- 14 oil blocks available for bidding;
- Greater, competitive fiscal terms: 2% royalty increased to 10%; 76% cost recovery ceiling reduced to 65%; where there was none before, a 10% corporate tax paid by the operator;
- Enhanced enforcement of minimum work commitments and relinquishment requirements;
- Licensing round open to international and Guyanese companies that meet the minimum qualification criteria.
The Government of Guyana through the Ministry of Natural Resources is pleased to announce that fourteen (14) oil blocks have been identified and will be auctioned for the nation’s first-ever competitive offshore oil and gas licensing round. The ministry is pleased to announce too that a wave of enhanced fiscal terms will guide all future offshore investments should projects reach to production stage.
As part of this new model agreement, the royalty has been increased from the meagre 2% granted to the Stabroek Block under the former APNU+AFC regime to an impressive 10%. The current 75% cost recovery ceiling has been lowered to 65%. Profit sharing after cost recovery remains the currently applied 50/50 system between the contractor and the Government of Guyana. These new terms have doubled Guyana’s share from 14.5% to 27.5%, plus the newly introduced 10% corporate tax.
Commenting on the improved fiscal terms, Minister of Natural Resources Hon. Vickram Bharrat M.P., highlighted that these changes come on the heels of reviewing the licensing models of global oil producers, complemented by the advice of industry experts.
“These incentives are expected to attract major international oil companies with the necessary finance and expertise to expedite the prospecting and development of oil discoveries within the shortest possible timeframe,” Minister Bharrat said. “This is in keeping with the government’s vision to increase the extraction of petroleum resources to satisfy global demands, while at the same time utilizing earnings to strengthen Guyana’s non-oil sectors for a robust and stable economy. The government remains steadfast in realizing the One Guyana vision where all Guyanese will benefit from our extractive resources.”
Of the fourteen (14) blocks – ranging from acreages of 1,000 square kilometres to 3,000 square kilometres – eleven (11) are located in shallow water, while the remaining three can be found in ultra-deep-water. Oil companies participating in the upcoming auction will be required to pay a minimum signing bonus of US$10 million for shallow blocks while the deep-water blocks carry a signing bonus of US$20 million.
Qualified and local companies will be given an opportunity to bid for blocks, but must they must possess a proven track record of technical, financial, health and safety, and environmental capabilities. Bidders will be assessed based on their guaranteed work programmes which will be weighed with the offered signing bonus. Local content commitments will also be fully examined.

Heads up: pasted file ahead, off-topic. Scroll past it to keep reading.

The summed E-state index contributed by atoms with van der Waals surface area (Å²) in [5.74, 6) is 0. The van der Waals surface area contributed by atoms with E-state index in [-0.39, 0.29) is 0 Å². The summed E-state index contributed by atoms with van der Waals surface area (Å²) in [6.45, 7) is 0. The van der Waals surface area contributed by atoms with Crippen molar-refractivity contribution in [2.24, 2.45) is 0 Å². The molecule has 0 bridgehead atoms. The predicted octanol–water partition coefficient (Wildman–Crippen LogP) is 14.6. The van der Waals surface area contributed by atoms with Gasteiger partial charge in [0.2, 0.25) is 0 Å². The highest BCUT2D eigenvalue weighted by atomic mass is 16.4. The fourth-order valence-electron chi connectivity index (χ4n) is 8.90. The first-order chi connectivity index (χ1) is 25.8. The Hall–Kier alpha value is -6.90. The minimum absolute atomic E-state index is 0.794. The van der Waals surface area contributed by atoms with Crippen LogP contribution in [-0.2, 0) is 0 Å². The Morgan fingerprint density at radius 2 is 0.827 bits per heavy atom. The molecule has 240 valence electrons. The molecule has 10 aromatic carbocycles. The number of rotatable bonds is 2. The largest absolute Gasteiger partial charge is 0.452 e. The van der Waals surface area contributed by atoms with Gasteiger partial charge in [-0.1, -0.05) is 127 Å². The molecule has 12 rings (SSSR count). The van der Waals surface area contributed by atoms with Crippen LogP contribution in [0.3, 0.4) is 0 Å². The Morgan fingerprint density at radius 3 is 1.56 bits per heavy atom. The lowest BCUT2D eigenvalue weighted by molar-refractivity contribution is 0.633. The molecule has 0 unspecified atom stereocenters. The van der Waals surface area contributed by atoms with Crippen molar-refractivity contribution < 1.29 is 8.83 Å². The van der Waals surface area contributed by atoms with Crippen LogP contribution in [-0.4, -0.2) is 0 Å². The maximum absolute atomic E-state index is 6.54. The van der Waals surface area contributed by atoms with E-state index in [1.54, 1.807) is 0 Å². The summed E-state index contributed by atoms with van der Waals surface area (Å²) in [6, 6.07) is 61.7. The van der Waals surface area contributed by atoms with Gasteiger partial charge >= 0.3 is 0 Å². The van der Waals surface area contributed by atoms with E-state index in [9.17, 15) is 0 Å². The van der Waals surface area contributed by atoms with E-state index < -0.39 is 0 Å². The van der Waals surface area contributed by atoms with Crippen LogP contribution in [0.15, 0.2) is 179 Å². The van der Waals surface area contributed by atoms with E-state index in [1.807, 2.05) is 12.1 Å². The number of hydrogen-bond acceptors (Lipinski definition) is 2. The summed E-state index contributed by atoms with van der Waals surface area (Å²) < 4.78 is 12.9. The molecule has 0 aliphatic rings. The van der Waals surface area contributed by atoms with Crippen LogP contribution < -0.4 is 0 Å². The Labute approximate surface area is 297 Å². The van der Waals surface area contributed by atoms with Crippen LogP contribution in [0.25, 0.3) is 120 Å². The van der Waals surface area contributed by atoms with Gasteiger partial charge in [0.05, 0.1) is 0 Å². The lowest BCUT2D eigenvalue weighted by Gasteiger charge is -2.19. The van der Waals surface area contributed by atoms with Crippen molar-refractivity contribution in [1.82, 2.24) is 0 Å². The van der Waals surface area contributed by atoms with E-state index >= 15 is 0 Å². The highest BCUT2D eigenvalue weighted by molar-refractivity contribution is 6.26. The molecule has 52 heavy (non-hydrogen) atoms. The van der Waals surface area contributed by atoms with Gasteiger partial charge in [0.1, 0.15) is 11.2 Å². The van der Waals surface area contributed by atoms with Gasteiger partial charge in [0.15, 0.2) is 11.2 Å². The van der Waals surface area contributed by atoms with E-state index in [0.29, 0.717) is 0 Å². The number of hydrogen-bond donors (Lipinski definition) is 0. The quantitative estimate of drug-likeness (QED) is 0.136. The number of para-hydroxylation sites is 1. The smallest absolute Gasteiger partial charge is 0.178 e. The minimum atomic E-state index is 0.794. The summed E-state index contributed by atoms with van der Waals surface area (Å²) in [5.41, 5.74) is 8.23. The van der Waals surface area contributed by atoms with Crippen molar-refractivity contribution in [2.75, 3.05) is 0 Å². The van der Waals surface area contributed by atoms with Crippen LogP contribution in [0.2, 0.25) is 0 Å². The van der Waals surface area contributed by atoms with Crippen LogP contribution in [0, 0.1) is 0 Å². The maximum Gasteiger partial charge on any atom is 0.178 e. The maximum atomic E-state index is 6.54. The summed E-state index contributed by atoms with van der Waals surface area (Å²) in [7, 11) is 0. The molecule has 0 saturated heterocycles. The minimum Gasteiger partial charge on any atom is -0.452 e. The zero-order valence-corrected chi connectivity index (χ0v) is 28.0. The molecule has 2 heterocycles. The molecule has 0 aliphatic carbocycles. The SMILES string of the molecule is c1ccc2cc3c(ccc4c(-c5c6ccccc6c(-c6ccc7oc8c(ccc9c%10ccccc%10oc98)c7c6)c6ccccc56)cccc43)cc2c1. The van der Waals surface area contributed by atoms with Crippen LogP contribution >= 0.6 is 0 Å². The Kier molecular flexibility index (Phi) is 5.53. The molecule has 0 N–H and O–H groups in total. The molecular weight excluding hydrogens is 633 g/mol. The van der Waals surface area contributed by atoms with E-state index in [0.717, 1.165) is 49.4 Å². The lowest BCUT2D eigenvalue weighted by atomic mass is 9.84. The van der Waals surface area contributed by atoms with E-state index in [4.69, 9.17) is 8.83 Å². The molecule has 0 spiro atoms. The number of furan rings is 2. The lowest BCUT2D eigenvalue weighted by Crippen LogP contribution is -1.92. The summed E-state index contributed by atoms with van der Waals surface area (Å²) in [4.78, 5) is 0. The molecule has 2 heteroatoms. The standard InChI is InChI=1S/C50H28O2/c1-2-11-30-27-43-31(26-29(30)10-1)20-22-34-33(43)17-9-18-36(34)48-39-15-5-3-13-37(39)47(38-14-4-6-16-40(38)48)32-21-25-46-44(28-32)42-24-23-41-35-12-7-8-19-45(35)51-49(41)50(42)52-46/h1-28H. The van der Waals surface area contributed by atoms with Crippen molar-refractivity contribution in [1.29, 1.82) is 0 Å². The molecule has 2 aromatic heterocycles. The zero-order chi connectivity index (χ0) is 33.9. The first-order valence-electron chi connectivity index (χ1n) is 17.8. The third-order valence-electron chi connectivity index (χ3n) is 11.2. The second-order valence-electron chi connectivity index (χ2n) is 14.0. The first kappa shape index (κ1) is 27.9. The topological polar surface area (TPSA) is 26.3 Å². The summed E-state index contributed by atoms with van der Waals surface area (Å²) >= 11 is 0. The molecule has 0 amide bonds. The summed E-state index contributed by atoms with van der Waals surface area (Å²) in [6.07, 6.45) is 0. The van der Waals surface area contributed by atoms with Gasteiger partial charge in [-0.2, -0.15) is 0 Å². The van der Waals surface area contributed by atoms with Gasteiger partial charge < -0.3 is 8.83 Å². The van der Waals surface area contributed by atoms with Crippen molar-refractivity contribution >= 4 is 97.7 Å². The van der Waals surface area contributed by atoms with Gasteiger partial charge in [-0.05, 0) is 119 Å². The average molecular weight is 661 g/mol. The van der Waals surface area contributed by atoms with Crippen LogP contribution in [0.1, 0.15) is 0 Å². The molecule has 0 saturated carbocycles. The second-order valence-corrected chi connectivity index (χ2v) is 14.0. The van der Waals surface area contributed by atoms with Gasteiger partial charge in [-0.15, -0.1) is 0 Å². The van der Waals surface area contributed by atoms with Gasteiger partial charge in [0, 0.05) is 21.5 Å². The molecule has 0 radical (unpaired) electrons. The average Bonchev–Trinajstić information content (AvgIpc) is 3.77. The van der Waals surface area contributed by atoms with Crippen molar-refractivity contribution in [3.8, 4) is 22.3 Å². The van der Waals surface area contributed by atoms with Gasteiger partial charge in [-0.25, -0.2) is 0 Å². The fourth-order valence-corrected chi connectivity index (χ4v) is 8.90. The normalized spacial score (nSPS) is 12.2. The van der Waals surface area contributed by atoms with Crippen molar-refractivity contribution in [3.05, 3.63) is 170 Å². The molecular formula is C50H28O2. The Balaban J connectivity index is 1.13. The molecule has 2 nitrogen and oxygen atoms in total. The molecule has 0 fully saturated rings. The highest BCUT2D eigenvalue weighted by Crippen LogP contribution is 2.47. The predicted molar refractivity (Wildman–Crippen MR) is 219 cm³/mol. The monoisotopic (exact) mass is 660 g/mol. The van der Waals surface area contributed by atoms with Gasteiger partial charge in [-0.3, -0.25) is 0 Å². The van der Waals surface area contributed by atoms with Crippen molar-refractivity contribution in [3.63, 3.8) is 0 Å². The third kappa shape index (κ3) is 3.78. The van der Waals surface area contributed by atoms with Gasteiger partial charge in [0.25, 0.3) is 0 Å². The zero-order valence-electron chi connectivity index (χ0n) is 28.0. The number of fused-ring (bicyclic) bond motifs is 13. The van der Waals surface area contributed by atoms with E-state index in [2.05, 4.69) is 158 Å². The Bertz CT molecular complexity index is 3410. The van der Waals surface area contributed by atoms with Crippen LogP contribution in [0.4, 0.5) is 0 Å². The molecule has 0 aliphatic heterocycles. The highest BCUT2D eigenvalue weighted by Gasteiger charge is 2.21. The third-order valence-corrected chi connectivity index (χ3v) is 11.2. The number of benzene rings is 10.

There will be no restrictions on how many bids a company may submit, however, each successful bidder will be limited to an award of three blocks.
As part of the strengthened enforcement of the work programme, successful bidders will have to guarantee that they will make good on commitments made under their work agenda. Failure to meet this will result in the government initiating a penalty of the unspent amount of the work programme.
The aforementioned terms and conditions have been finalized by the Cabinet which will usher in a new era of oil and gas development. This will be characterised by a competitive and favourable investment mechanism and improved socioeconomic benefits for Guyana, a nascent oil and gas-producing nation.
Importantly, the government will be moving to make amendments to the Petroleum (Exploration and Production) Act 1986 to reflect where necessary, the fiscal changes identified for this national bid round and all future operations. The licensing round process is expected last for five months and should be concluded by the end of the first quarter of 2023.
About offshore Guyana
Since first oil was struck in the Stabroek Block in 2015, Guyana’s offshore basin has seen unprecedented development, with this small South American nation setting a new paradigm for the expeditious development and prudent management of oil and gas resources.
With potential resources in excess of twenty-five (25) billion barrels and a proven reserve of eleven (11) billion barrels, the Guyana Basin is one of the most exciting and lucrative drilling frontiers, and is home to the world’s fastest-growing super basin seen in recent years.
This licensing round gives qualified international and local companies the opportunity to tap a country whose hydrocarbon potential places it among the top- five non-OPEC countries set to lead as global producers by 2045.